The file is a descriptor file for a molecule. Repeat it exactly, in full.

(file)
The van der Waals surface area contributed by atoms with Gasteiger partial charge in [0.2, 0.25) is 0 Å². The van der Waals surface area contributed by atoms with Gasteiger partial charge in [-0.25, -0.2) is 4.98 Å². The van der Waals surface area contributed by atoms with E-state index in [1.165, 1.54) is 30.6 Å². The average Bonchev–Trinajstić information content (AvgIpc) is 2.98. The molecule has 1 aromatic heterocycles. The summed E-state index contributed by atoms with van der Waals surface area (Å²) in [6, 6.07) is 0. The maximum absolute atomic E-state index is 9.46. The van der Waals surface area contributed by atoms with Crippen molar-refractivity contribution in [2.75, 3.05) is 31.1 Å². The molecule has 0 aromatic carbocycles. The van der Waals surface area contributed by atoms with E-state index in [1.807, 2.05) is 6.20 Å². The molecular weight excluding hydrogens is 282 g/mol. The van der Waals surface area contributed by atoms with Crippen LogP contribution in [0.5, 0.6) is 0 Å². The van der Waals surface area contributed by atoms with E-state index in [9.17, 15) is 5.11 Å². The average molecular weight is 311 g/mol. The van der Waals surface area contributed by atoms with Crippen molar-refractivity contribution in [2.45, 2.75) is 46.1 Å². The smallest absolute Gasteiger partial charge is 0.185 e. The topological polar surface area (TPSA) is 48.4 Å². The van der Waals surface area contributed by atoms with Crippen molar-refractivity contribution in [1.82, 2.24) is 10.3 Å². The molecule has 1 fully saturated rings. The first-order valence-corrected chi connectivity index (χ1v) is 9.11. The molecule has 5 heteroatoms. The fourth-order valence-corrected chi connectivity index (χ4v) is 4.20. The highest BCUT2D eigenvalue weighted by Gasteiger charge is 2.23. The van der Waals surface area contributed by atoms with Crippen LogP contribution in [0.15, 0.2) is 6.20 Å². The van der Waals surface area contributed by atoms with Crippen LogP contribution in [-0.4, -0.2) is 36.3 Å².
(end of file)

The van der Waals surface area contributed by atoms with Gasteiger partial charge in [0.2, 0.25) is 0 Å². The van der Waals surface area contributed by atoms with Gasteiger partial charge in [-0.25, -0.2) is 4.98 Å². The van der Waals surface area contributed by atoms with E-state index in [1.165, 1.54) is 30.6 Å². The average Bonchev–Trinajstić information content (AvgIpc) is 2.98. The molecule has 1 aromatic heterocycles. The summed E-state index contributed by atoms with van der Waals surface area (Å²) in [6, 6.07) is 0. The maximum absolute atomic E-state index is 9.46. The van der Waals surface area contributed by atoms with Crippen molar-refractivity contribution in [2.75, 3.05) is 31.1 Å². The molecule has 0 aromatic carbocycles. The van der Waals surface area contributed by atoms with E-state index in [1.807, 2.05) is 6.20 Å². The molecular weight excluding hydrogens is 282 g/mol. The van der Waals surface area contributed by atoms with Crippen LogP contribution in [0.5, 0.6) is 0 Å². The van der Waals surface area contributed by atoms with E-state index in [9.17, 15) is 5.11 Å². The average molecular weight is 311 g/mol. The van der Waals surface area contributed by atoms with Crippen molar-refractivity contribution in [2.45, 2.75) is 46.1 Å². The smallest absolute Gasteiger partial charge is 0.185 e. The topological polar surface area (TPSA) is 48.4 Å². The van der Waals surface area contributed by atoms with Crippen molar-refractivity contribution in [1.82, 2.24) is 10.3 Å². The molecule has 1 fully saturated rings. The first-order valence-corrected chi connectivity index (χ1v) is 9.11. The molecule has 5 heteroatoms. The fourth-order valence-corrected chi connectivity index (χ4v) is 4.20. The highest BCUT2D eigenvalue weighted by Gasteiger charge is 2.23. The van der Waals surface area contributed by atoms with Crippen LogP contribution in [0.15, 0.2) is 6.20 Å². The van der Waals surface area contributed by atoms with Crippen LogP contribution in [-0.4, -0.2) is 36.3 Å².